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Would you let your kid pick up a dead worm? - Page 2

post #21 of 43
Quote:
Originally Posted by Llyra View Post

Yeah, I would. I would probably draw the line at dead mammals-- I worry about disease. I don't know if there's much scientific basis to that worry. I just know that a dead worm doesn't squick me out like a dead deer or chipmunk or squirrel does. Oh, and dead fish are gross, because they stink.

You see, I'm not terribly objective about this. It would all be based on a momentary "does this make my skin crawl?" impulse. Dead worms, in my experience, are mostly dry and odorless, so they don't bother me.


That.  Dead bugs don't bother me nearly as much as dead animals. 
 

 

post #22 of 43

... i take it you don't take your kids fishing?  ;)

if you're speaking of earthworms (like when they die in the rain and lie there limply on the sidewalk) then no one's going to catch anything from them.  They're pretty clean, and very good for the earth-- alive and dead. 

i could maybe understand some hesitation if your kid's not old enough to distinguish, say, a worm that is in a pile of dog poo (sorry, sorry) from an earthworm.  but if otherwise, i'd even suggest that's a great jumping off point to do a little research on the thing and stimulate that instinct-- look at pictures online, and read what they do.  you can even make an earthworm farm if you're so inclined, in a terrarium style setup.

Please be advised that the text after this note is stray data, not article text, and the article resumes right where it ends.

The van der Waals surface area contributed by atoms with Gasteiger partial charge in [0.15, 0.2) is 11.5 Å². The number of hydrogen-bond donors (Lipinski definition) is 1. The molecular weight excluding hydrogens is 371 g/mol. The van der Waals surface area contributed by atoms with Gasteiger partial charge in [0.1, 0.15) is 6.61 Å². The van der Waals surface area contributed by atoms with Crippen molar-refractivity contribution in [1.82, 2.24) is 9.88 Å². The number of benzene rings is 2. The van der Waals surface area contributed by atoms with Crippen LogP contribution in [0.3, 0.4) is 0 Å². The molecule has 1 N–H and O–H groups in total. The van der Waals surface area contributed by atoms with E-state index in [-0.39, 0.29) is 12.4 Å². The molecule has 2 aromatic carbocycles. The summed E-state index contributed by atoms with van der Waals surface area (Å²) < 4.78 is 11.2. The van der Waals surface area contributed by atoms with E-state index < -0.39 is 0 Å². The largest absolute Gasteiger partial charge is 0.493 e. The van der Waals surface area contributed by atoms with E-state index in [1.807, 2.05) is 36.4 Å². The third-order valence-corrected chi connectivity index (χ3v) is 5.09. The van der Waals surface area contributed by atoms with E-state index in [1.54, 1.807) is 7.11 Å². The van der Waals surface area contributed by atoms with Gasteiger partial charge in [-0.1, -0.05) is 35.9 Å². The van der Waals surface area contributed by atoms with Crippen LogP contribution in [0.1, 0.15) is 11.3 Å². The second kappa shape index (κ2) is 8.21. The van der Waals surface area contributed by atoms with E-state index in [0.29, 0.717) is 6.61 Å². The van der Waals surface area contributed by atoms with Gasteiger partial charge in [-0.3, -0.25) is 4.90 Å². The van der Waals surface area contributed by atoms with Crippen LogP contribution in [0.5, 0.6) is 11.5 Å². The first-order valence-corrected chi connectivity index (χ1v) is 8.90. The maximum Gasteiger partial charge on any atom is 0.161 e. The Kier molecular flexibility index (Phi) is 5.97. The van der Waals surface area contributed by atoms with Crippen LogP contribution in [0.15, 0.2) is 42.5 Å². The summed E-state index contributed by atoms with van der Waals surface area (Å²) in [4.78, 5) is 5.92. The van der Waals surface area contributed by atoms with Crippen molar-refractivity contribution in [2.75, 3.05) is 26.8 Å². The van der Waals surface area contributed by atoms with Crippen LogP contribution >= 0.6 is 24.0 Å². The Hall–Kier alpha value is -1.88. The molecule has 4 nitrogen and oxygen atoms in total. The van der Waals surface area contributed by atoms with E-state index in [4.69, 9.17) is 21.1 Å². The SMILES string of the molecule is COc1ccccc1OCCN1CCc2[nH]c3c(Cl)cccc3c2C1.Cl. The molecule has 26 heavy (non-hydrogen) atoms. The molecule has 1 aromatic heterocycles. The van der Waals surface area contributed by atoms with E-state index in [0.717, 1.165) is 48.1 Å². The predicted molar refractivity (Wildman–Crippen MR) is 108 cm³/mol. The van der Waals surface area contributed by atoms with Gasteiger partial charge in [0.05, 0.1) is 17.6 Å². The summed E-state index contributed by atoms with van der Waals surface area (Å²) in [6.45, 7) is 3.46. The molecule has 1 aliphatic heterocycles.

my kid's too little to know the dog-poo worm from the earth worm, but i've encouraged her to touch live ones already (earthworms that is).. and we pick up little dead beetles, etc. sometimes to admire them, too.  i wouldn't put 'dead things' in the category of hands-off, but i'm usually there (or dh is) to guide good choices. 

post #23 of 43
Thread Starter 

I've given it a bit more thought, and apart from maggot-filled things, I think my natural response is "ok, touch it."  Sadly, I think the thing that stopped me was that someone else was out on the sidewalk nearby and I worried that they'd think I was a "bad" mom if I let her touch a dead worm.  I hate that I actually stop to consider those things...